Damage to Ukraine’s Nova Kakhovka dam, which unleashed massive flooding in the Kherson region, could be a potential war crime, EU and Ukrainian leaders said Tuesday.
“The destruction of the Kakhovka dam today put thousands of civilians at risk and causes severe environmental damage,” NATO Secretary-General Jens Stoltenberg said at a press conference from the Bucharest Nine (B9) summit in Slovakia. “This is an outrageous act, which demonstrates — once again — the brutality of Russia’s war against Ukraine.”
He added that the damage to the dam demonstrated that the war Russian President Vladimir Putin unleashed on Ukraine “is totally unacceptable and a blatant violation of international law.”
German Chancellor Olaf Scholz said he saw the attack as a “new dimension” of Russia’s war. While he avoided explicitly saying the Kremlin’s forces had destroyed the dam, he said the attack “fits the way Putin is waging this war,” in comments made at an event in Berlin.
Scholz said Russia had experienced “many setbacks” over the course of the war and had “always drawn the conclusion from this to proceed with even greater aggression against Ukraine.”
The dam’s destruction “joins many, many of the crimes we have seen in Ukraine that have emanated from Russian soldiers,” Scholz continued.
German Foreign Minister Annalena Baerbock doubled down on that position, saying Russia was using the dam, which is located in the vicinity of the Zaporizhzhia nuclear power plant, as a “weapon of war,” putting many lives at risk. “There is only one responsible for this environmental disaster: Russia’s criminal war of aggression on Ukraine,” Baerbock said.
In a joint statement, the EU’s foreign policy chief Josep Borrell and the bloc’s Commissioner for Crisis Management Janez Lenarčič said Russia was “continuing its reckless nuclear gamble” with a “desperate act.”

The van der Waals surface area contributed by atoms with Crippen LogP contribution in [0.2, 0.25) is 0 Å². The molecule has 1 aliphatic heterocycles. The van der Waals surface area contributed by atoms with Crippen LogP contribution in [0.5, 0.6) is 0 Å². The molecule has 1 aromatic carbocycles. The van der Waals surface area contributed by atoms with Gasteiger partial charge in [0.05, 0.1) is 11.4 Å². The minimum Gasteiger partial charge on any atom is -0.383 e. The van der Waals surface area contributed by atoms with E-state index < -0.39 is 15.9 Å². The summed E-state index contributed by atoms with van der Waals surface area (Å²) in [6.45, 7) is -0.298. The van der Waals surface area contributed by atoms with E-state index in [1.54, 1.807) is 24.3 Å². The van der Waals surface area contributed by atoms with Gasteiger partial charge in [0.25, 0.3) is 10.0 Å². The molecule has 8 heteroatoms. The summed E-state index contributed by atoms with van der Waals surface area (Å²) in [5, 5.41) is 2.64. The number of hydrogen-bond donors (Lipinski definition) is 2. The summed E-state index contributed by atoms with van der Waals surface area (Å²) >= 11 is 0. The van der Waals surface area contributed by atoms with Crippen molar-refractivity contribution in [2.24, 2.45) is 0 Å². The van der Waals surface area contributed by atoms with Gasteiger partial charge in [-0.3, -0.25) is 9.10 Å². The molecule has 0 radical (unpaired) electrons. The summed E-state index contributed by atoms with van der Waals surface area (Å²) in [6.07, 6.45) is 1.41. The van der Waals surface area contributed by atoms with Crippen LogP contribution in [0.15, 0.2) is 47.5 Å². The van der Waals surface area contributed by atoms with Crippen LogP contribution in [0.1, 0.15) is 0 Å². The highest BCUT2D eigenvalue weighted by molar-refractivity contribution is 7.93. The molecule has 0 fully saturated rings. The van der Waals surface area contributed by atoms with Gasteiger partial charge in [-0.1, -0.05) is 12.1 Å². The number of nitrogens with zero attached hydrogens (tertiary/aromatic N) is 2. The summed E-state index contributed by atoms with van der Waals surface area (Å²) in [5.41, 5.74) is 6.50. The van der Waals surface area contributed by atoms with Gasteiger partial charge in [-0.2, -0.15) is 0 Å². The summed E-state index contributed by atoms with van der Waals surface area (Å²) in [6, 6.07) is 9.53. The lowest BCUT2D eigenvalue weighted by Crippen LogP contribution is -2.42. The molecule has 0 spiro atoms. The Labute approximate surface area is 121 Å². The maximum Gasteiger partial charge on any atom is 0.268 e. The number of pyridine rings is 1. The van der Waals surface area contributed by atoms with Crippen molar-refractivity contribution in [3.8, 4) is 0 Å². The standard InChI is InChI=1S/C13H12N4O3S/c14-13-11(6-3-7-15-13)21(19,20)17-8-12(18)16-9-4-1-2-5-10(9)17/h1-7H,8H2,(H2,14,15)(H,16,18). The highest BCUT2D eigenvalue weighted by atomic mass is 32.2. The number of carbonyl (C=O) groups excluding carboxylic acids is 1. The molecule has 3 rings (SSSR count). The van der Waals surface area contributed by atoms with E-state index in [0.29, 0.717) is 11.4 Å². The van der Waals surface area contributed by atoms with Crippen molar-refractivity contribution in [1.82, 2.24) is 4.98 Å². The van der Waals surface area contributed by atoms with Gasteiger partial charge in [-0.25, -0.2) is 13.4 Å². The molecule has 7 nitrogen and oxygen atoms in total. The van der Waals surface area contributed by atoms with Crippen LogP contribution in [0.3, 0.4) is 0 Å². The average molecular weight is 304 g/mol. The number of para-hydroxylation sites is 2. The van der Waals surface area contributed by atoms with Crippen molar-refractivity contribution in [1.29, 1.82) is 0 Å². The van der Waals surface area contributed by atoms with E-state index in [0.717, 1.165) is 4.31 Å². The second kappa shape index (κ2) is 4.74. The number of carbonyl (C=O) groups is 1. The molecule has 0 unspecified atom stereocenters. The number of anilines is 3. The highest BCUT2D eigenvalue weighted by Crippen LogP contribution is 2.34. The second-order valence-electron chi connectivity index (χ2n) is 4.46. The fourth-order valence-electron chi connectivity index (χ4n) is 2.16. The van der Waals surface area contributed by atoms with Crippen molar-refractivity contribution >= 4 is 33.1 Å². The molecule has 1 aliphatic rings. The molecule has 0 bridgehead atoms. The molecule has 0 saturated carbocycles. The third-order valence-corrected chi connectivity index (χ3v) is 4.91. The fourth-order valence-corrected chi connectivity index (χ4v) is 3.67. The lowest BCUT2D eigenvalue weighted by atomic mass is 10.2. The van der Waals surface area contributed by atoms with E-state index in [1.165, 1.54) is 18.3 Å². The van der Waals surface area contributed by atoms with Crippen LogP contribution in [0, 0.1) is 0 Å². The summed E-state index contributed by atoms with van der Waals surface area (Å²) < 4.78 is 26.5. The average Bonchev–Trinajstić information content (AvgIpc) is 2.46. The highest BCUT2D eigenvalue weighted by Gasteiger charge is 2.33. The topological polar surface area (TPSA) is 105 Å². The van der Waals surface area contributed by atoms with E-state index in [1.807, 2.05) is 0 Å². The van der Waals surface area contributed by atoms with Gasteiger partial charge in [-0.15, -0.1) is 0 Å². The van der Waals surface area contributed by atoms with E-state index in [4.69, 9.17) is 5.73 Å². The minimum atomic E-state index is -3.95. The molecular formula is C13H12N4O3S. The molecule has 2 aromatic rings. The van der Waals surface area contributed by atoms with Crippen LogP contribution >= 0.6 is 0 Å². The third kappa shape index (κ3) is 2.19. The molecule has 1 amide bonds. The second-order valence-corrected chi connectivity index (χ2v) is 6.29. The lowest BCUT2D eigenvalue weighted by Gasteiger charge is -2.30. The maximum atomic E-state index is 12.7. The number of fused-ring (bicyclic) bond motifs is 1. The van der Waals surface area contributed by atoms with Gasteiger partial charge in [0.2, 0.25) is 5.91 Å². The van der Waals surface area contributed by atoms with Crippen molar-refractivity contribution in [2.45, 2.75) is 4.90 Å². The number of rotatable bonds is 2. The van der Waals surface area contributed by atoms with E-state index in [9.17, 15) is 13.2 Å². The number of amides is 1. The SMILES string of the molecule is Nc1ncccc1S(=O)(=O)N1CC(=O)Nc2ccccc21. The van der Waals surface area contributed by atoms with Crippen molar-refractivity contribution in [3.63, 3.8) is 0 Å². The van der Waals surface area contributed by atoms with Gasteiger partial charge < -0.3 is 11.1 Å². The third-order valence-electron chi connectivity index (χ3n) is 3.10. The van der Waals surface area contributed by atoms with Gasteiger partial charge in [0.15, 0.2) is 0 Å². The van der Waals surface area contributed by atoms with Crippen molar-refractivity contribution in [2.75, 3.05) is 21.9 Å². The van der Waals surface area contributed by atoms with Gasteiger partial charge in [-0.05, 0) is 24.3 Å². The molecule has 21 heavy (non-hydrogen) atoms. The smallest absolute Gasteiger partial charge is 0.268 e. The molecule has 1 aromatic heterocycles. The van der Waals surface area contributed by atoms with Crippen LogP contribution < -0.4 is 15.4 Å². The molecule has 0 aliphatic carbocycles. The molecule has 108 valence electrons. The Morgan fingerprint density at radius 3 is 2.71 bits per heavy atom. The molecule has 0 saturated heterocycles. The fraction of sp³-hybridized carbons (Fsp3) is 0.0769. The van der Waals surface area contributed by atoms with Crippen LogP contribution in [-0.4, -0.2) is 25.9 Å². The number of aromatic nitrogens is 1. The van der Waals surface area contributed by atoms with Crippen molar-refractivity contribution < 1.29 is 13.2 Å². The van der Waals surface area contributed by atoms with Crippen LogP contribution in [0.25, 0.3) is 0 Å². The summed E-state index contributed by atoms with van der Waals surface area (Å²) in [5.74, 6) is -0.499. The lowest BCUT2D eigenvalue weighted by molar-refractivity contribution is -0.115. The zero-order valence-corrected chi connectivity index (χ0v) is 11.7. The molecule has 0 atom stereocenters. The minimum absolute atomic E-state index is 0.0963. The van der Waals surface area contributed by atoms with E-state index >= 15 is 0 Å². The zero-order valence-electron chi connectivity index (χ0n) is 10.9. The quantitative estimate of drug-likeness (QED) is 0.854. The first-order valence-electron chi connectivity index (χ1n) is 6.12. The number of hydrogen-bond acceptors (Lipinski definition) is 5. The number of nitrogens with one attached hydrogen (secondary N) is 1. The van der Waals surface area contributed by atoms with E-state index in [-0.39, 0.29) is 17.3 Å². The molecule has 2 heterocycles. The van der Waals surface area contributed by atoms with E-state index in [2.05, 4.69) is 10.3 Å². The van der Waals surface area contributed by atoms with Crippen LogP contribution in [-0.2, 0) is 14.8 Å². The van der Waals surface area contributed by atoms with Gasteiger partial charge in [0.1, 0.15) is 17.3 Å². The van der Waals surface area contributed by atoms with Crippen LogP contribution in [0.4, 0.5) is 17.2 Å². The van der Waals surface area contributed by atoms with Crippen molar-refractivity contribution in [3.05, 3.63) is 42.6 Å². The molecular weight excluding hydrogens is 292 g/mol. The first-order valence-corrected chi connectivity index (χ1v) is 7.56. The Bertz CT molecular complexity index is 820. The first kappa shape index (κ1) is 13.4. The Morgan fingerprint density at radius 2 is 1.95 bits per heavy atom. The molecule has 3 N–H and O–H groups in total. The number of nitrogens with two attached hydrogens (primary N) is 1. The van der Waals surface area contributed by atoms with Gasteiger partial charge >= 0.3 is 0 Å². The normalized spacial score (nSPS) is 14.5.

“It represents a new dimension of Russian atrocities and may constitute a violation of international law, notably international humanitarian law,” the statement reads.
U.K. Foreign Secretary James Cleverly called the dam attack “an abhorrent act,” adding: “Intentionally attacking exclusively civilian infrastructure is a war crime.”
Earlier on Tuesday, Ukrainian officials said Russia had bombed the Soviet-era dam, which bridges Ukraine’s Dnipro River in a part of the Kherson region occupied by Russian troops, holding back as much as 18 cubic kilometers of water, flooding surrounding villages. The dam also supplies water to the Crimean peninsula, which Russia illegally annexed in 2014. The dam serves as one of three major crossings along the Dnieper.
Ukraine’s Foreign Minister Dmytro Kuleba said the damage to the dam was “probably Europe’s largest technological disaster in decades,” adding it could constitute a “heinous war crime.”
Russia claimed Ukraine was responsible for the attack — which Kyiv denies.
Experts indicate Moscow has much more to gain from the destruction of the dam, as it seeks to slow Ukraine’s long-awaited counteroffensive.
“Russia has been controlling the dam … for more than a year,” Ukrainian President Volodymyr Zelenskyy said at the B9 summit. “It is physically impossible to blow it up somehow from the outside … It was mined by the Russian occupiers. And they blew it up.”
Matt Honeycombe-Foster contributed reporting.